Tree Prep for the National Show-

michael hagedorn

This is a small Rocky Mountain Juniper which its owner has nicknamed ‘Twisty.’ We were joking that this is not unlike calling your cat ‘Kitty’… simple, obvious, and hard to forget.

I collected this tree years ago and have the joy of continuing to work on it occasionally-

IMG_3814 ‘Twisty’, the Rocky Mountain Juniper undergoing a bit of primping, sweet talking, and coddling this past week, in preparation for the National Show in early September.

DSC_0696 After primping session. (Same light, different camera…) Pot is a Chinese antique, nakawatari, roughly 150 years old. Juniper antique, North American, roughly 250 years old.

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Stuck between a rock and a bonsai

Adam's Art and Bonsai Blog

Where’s my chisel?I’m thinking that this tree needs to be in this rock. What about you?

It’ll fit. I’m sure of it. Maybe.I have experience putting big things into small places……

I know how to work my tool.That, my friends, is a DEWALT 4 1/2 Inch Compact Small Angle Grinder – 11 Amp, 11,000 RPM, Paddle Switch, Model DWE402 sporting a 4″ diamond impregnated stone/concrete grinding cup wheel. Do not use while consuming alcoholic beverage or without ear, eye, and breathing protection!!!Jeans or leather pants are a must as well. I prefer leather cuz I’m a rockstar. Ride the snake, baby. To the lake.

Fifteen minutes later…….It’s like the 1980’s all over again…..

Let it snow, let it snow.

Fifteen minutes earlier……We had a rock. The rock is what some people call Florida cap stone or cap rock, it’s a type of limestone, oolitic…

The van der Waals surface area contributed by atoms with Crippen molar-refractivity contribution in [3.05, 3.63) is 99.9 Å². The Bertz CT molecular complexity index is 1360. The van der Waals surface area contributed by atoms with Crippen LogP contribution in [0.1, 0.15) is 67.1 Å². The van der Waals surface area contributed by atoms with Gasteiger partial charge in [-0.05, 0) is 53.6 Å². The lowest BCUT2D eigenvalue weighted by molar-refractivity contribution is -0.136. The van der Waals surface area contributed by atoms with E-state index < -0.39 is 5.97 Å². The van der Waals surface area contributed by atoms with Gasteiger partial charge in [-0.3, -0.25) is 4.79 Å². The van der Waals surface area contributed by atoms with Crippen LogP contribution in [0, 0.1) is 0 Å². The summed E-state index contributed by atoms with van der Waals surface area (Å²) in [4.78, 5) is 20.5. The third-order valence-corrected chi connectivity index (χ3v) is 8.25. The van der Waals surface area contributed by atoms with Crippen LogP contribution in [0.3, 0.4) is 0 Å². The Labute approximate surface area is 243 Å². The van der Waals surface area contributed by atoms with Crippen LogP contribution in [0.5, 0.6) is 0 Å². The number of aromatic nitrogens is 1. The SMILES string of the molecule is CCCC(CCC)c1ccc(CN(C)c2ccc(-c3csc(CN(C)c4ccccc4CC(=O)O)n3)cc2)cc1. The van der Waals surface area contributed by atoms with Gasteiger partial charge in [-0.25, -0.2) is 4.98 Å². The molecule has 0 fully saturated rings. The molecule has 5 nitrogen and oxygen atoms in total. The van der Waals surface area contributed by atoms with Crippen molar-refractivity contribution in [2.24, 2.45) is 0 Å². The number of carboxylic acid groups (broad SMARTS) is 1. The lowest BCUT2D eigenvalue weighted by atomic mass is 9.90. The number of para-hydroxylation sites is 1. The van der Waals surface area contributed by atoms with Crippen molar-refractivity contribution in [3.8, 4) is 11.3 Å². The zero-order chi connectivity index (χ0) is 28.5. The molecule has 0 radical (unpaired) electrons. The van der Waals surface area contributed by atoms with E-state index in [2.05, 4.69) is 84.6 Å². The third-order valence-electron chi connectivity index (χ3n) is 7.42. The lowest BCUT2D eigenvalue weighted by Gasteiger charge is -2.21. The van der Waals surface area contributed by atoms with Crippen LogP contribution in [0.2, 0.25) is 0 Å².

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Shorebirds in pictures

Cape Sable Birding

Sat watching the rain running down the window panes, heavy blatter by the Rain Gods scale (see Hitchhikers Guide to the Galaxy triology, book four I think), I started to look through my shorebird photos from Nova Scotia, all taken in 2015. I do this from time to time so that I can make a mental note of what I’d like to have a better photo of, a mental note that I then lose along with shopping instructions and turning off the heater in the bathroom after a shower.

After perusal, I thought to stick them here, and why not, when those virtually unbirdable wet days come along we have to amuse ourselves somehow. Then, I thought, why not expand it to include all the shorebirds you’ve seen and photographed in North America, so I did and here it is. This post is obviously more for those who just like…

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You can become a twitcher on Thursday

Hermanus Bird Club

By John Bowman

Just over a month ago, a story was posted to our website about a Rufous-tailed Scrub Robin (Rooistert-wipstert), seen at Zeekoevlei, the first time this bird has ever been seen in South Africa.

_MG_5217 The Rufous-tailed Scrub Robin (Rooistert-wipstert) at Zeekoevlei, photographed by John Bowman.

Are we twitchers? Well, sort of. Sheelagh and I don’t travel vast distances to tick off new birds, but if we’re in the area where a rarity has been seen, we’ll have a good go at trying to find it.

Luckily we were in Cape Town for a function a few weeks ago, and managed to find the bird quite easily. However, the first time we saw it, in my excitement my photos were terrible. The next day we got it again, but my camera battery was flat.

We were in Cape Town again this last weekend, and I was determined to get a…

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